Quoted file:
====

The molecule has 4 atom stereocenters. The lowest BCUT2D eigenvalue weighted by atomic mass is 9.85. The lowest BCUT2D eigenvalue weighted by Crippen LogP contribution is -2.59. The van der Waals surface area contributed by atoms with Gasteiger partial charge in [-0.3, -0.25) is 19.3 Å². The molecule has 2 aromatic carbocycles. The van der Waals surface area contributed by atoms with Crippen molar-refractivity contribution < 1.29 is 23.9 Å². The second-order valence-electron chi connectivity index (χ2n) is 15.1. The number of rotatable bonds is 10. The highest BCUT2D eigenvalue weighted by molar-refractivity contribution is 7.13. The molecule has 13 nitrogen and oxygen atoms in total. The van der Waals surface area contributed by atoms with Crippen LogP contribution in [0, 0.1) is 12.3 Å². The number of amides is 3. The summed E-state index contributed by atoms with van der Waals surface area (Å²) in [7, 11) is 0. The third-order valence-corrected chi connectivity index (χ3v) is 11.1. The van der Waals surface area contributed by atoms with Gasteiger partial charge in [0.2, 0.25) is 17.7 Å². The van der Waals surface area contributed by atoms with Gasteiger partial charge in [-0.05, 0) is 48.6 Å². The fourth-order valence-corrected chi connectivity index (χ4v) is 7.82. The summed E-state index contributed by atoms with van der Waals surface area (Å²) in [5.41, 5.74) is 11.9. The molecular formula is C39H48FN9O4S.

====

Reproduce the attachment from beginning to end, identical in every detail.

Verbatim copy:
The molecule has 4 atom stereocenters. The lowest BCUT2D eigenvalue weighted by atomic mass is 9.85. The lowest BCUT2D eigenvalue weighted by Crippen LogP contribution is -2.59. The van der Waals surface area contributed by atoms with Gasteiger partial charge in [-0.3, -0.25) is 19.3 Å². The molecule has 2 aromatic carbocycles. The van der Waals surface area contributed by atoms with Crippen molar-refractivity contribution < 1.29 is 23.9 Å². The second-order valence-electron chi connectivity index (χ2n) is 15.1. The number of rotatable bonds is 10. The highest BCUT2D eigenvalue weighted by molar-refractivity contribution is 7.13. The molecule has 13 nitrogen and oxygen atoms in total. The van der Waals surface area contributed by atoms with Crippen LogP contribution in [0, 0.1) is 12.3 Å². The number of amides is 3. The summed E-state index contributed by atoms with van der Waals surface area (Å²) in [7, 11) is 0. The third-order valence-corrected chi connectivity index (χ3v) is 11.1. The van der Waals surface area contributed by atoms with Gasteiger partial charge in [0.2, 0.25) is 17.7 Å². The van der Waals surface area contributed by atoms with Gasteiger partial charge in [-0.05, 0) is 48.6 Å². The fourth-order valence-corrected chi connectivity index (χ4v) is 7.82. The summed E-state index contributed by atoms with van der Waals surface area (Å²) in [5.41, 5.74) is 11.9. The molecular formula is C39H48FN9O4S.